20 January 2009

The Art of Living

I read from Epictetus recently, via a translation from Sharon Lebell, which she called The Art of Living. It combines his A Manual for Living and Essential Teachings into one volume.
Happiness and freedom begin with a clear understanding of one principle: some things are within our control, and some things are not. Keep your attention focuses entirely on what is truly your own concern, and be clear that what belongs to others is their business and none of yours.

When something happens, the only thing in your power is your attitude toward it: you can either accept it or resent it. What really frightens and dismays us is not external events themselves, but the way in which we think about them. It is not things that disturb us, but our interpretation of their significance. [...] We cannot choose our external circumstances, but we can always choose how we respond to them.

People don't have the power to hurt you. Even if someone shouts abuse at your or strikes you, if you are insulted, it is always your choice to vie w what is happening as insulting or not. If someone irritates you, it is only your own response that is irritating you.

Our desires and aversions are mercurial rulers: they demand to be pleased. [They] are but habits -- and we can change ourselves to have better habits.

Circumstances do not rise to meet our expectations. Events happen as they do. People behave as they are. Embrace what you actually get.

Never depend on the admiration of others. There is no strength in it. Personal merit cannot be derived from an external source. It is not to be found in your personal associations, nor can it b found in the regard of other people. It is a fact of life that other people, even people who love you, will not necessarily agree with your ideas, understand you, or share your enthusiasms. Grow up! Who cares what other people think about you? Create your own merit. Personal merit cannot be achieved through our associations with people of excellence. [...] Other people's triumphs and excellence belong to them. Likewise, your possessions may have excellence, but you yourself don't derive excellence from them.

As you think, so you become. Avoid superstitiously investing events with power or meaning they don't have. Keep your head. Our busy minds are forever jumping to conclusion, manufacturing and interpreting signs that aren't there.

Regularly ask yourself, "How are my thoughts, words, and deeds affecting my friends, my spouse, my neighbors, my child, my employer, my subordinates, my fellow citizens? Am I doing my part to contribute to the spiritual growth of all with whom I come into contact?" Make it your business to draw out the best in others by being an exemplar yourself.

Let your reason be supreme. Inculcate the habit of deliberating. Practice the art of testing whether particular things are actually good or not. The virtuous life depends on reason first and foremost. If you safeguard your reason, it will safeguard you.[...] Be suspicious of convention. Take charge of your own thinking. Rouse yourself from the daze of unexamined habit.

Popular perceptions, values, and ways of doing things are rarely the wisest. Many pervasive beliefs would not pass appropriate tests of rationality. Convention thinking -- its means and ends -- is essentially without credit and uninteresting. Its job is to preserve the status quo for overly self-defended individuals and institutions. [...] Judge ideas and opportunities on the basis of whether they are life-giving. Give your assent to that which promotes humaneness, justice, beneficial growth, kindness, possibility, and benefit to the human community. Examine things as they appear to your own mind: objectively consider what is said by others, and then establish your own convictions.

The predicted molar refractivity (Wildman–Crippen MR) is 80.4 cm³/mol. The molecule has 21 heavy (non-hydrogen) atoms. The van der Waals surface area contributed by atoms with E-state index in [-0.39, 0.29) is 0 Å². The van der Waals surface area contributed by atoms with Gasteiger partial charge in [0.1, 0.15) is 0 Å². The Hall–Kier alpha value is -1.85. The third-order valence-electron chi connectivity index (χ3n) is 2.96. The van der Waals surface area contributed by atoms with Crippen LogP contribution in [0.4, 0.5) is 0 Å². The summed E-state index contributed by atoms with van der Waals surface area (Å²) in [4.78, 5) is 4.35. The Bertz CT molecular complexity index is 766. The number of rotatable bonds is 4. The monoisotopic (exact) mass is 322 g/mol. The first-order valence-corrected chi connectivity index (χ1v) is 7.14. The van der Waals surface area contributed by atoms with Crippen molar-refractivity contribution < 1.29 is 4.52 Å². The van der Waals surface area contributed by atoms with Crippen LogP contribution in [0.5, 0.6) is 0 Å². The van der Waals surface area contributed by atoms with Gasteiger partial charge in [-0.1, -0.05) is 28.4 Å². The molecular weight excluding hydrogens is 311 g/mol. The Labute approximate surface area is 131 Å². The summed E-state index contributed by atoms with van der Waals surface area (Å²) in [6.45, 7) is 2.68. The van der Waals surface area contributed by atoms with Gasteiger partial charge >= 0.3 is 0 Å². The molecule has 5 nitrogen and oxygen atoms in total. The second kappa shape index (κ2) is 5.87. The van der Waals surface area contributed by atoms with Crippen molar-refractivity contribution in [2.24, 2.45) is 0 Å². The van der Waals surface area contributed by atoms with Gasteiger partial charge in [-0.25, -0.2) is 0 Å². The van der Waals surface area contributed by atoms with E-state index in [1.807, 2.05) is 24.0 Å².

Socially taught beliefs are frequently unreliable. So many of our beliefs have been acquired through accident and irresponsible or ignorant teaching. Many of our beliefs are so deeply ingrained that they are hidden from our own view.

The instructed respect the Kinship that we share with the Ultimate and thus comport themselves as a compassionate, self-aware citizen of the universe. They understand that the wise life, which leads to tranquility, comes from conforming to Nature and to Reason.

One cannot pursue one's own highest good without at the same time necessarily promoting the good of others. A life based on narrow self-interest cannot be esteemed by any honorable measurement. Seeking the very best in ourselves means actively caring for the welfare of other human beings. Our human contract is not with the few people with whom our affairs are most immediately intertwined, nor to the prominent, rich, or well-educated, but to all of our human brethren. View yourself as a citizen of a worldwide community, and act accordingly.

When people do not act as you would wish them to, exercise the muscles of your good nature by shrugging your shoulders and saying to yourself, "Oh, well." Then let the incident go. Try also to be as kind to yourself as possible. Do not measure yourself against others or even against your ideal self. Human betterment is a gradual [...] effort. Forgive others for their misdeeds over and over again. This gesture fosters inner ease. Forgive yourself over and over again -- then try to do better next time.

To live a life of virtue, you have to become consistent, even when it isn't convenient, comfortable, or easy. It is incumbent that your thoughts, words, and deeds match up.

Caretake this moment. Immerse yourself in its particulars. Respond to this person, this challenge, this deed. [...] It is time to really live ,to fully inhabit the situation you happen to be in now. You are not some interested bystander. Participate! Exert yourself. Give your best, and always be kind.